Image Credits: Alex Semprevivo © Alex Semprevivo
October 19, 2020
The interview with the Italian drummer.
Alex Semprevivo is a brilliant young Italian drummer who in 2019 released his first album as a leader, Art Of The Messengers, a tribute to Art Blakey’s Jazz Messengers, for GleAm. We interviewed him.
> Iug Mirti
How did your love for drums come about and how did you approach jazz?
It all started thanks to my brother who is also a drummer. At the beginning, due to acoustics and space, we couldn’t afford an instrument. I remember playing with two sticks recovered from a broomstick “stolen” from my mother and to practice I played on books placed on the bed. The emotion was still great as was the passion that grew strong in me. I remember well, when for the first time, I saw a live drum kit and I sat down to play it: my friend’s parents didn’t believe I didn’t have a real one at home. It became natural for me to put into practice what I had learned by listening to audio tapes and videos seen on TV.
The drum finally reached twelve. I still remember the emotion of my first encounter with something that could be called jazz. Listening to a tape from Count Basie’s orchestra I was struck by the impetuous thrust generated by the ensemble of those musicians. When I then concentrated on the drums, a world immediately opened up. I started looking everywhere for jazz CDs and tapes but the beginnings were dramatic and confusing. I did not know the history and evolution of this music and therefore I could not imagine some of the artists, each record was a discovery. Gradually then, by studying, I made order and everything became clearer.
Your record is a tribute to the Jazz Messengers: what are the elements you have kept and which ones have you changed following your personality?
I wanted to dedicate my first work to one of my greatest influences, Art Blakey, a drummer capable of uniting the greatest musicians in jazz history in the “Jazz Messengers”: Horace Silver, Clifford Brown, Hank Mobley, Kenny Dorham, Lee Morgan, Wayne Shorter, Johnny Griffin, Bobby Timmons, Freddy Hubbard, Winton Marsalis, Branford Marsalis and many others. Therefore, dedicating a record to Jazz Messengers meant for me to pay homage to fifty years of jazz music. It was a difficult job but at the same time very stimulating, I tried to respect a great tradition (to which I am immensely attached) but at the same time trying to add something new, such as in Calling Miss Khadija arranged in five quarter time. And with the addition of the minimaog, or in Wee Dot, with a rhythm reminiscent of the classic second line typical of New Orleans. Structural changes on the sections of some songs and the remix of the song No Problem was entrusted to producer Jolly Mare.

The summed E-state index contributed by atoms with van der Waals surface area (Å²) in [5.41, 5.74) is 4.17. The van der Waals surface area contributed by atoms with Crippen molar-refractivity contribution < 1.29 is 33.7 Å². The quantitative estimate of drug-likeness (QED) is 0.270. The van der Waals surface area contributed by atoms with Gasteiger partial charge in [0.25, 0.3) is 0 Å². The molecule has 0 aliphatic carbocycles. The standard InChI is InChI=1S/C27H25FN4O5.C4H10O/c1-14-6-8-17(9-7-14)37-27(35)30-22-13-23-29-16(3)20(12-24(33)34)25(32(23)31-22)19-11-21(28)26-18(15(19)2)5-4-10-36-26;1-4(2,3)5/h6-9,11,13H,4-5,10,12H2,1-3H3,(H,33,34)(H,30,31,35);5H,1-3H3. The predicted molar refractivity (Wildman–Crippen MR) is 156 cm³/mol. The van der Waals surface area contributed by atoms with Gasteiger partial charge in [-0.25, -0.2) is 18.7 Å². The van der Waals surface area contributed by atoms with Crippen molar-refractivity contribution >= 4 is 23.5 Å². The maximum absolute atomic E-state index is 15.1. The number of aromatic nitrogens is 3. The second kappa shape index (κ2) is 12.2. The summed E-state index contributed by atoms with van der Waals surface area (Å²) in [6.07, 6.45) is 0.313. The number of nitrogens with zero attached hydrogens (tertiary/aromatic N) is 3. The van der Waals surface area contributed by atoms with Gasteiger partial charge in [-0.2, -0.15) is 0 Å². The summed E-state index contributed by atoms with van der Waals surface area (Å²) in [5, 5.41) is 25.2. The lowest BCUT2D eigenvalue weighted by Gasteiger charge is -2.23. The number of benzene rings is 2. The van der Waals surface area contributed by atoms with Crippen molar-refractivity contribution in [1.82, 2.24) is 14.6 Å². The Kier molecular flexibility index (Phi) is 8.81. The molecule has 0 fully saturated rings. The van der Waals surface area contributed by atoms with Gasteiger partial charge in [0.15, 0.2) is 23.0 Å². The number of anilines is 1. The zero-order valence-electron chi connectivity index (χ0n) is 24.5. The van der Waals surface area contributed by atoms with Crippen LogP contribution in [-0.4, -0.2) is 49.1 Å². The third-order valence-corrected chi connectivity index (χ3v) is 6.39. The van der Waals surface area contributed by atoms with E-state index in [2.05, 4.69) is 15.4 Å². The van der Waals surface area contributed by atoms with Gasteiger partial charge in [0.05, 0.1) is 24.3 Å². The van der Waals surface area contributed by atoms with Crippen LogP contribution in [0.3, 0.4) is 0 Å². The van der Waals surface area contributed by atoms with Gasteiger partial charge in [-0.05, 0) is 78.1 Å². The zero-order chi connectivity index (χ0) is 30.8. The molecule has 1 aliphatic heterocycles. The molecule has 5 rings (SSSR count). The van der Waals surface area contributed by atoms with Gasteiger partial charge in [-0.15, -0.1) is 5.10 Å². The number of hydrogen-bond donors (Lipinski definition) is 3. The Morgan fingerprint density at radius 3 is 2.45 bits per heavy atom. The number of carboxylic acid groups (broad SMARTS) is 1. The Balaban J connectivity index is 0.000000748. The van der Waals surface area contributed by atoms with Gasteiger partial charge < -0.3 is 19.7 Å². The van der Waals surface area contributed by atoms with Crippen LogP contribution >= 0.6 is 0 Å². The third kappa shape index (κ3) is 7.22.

How did you work on the arrangements?
The harmonic and rhythmic arrangements were made in close contact with my alter ego and pianist from the Angelo Mastronardi project. A job that we have focused on for many months.
How did you choose the musicians? What is the role of the leading drummer?
Well, first of all I try to choose the musicians on the basis of a mood and a sound that I want to give to the project / record. When I talk about musicians I also include the sound engineer who works in the studio, from the first takes to the final mastering. Then assist the rehearsal work and make sure the music works in the right way. At this point, you are no longer simply the drummer of the band but the “director” and you have a great responsibility.
Then, in my opinion, the approach to the instrument also changes a bit. If we analyze precisely Art Blakey or Buddy Rich from sidemen (I think of Hank Mobley’s album “Soul Station” with Blakey, or “The Art Tatum-Lionel Hamptom-Buddy Rich trio!) We immediately notice how the solo side emerges less, giving thus greater prominence to the ensemble.
Are you working on a sequel? Will it be a revised “tribute” again or will you dedicate yourself to an even more personal project?
Yes, my second album will not be a tribute, I’m working on some original songs. A very stimulating work that finally puts me on the line from the compositional point of view; I do not want to to give away anything else, you will hear it soon!
An espresso with… Alex Semprevivo copyright Jazzespresso 2020.
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Jazzespresso is a magazine, a website, a network, a hub, connecting all the souls of jazz all over the world. Americas, Europe, Asia, Australia and Africa: news from all over the world on a page in four languages. A multicultural reference point in English, Chinese and Spanish language for the lovers of this music in every country. For the amateur or the pro who wants to be updated about what is happening all around the world... Stay tuned.
Jazzespresso è una rivista, un sito web, una rete che connette le anime del jazz di tutto il mondo. America, Europa, Asia, Australia e Africa: notizie da tutto l'orbe terracqueo in una pagina tradotta in cinque lingue. Un punto di riferimento multiculturale in inglese, cinese, spagnolo e italiano per gli amanti di questa musica in tutti i paesi del mondo. Per gli amatori o i professionisti che vogliono essere aggiornati su quello che sta succedendo in tutto il pianeta... rimani sintonizzato!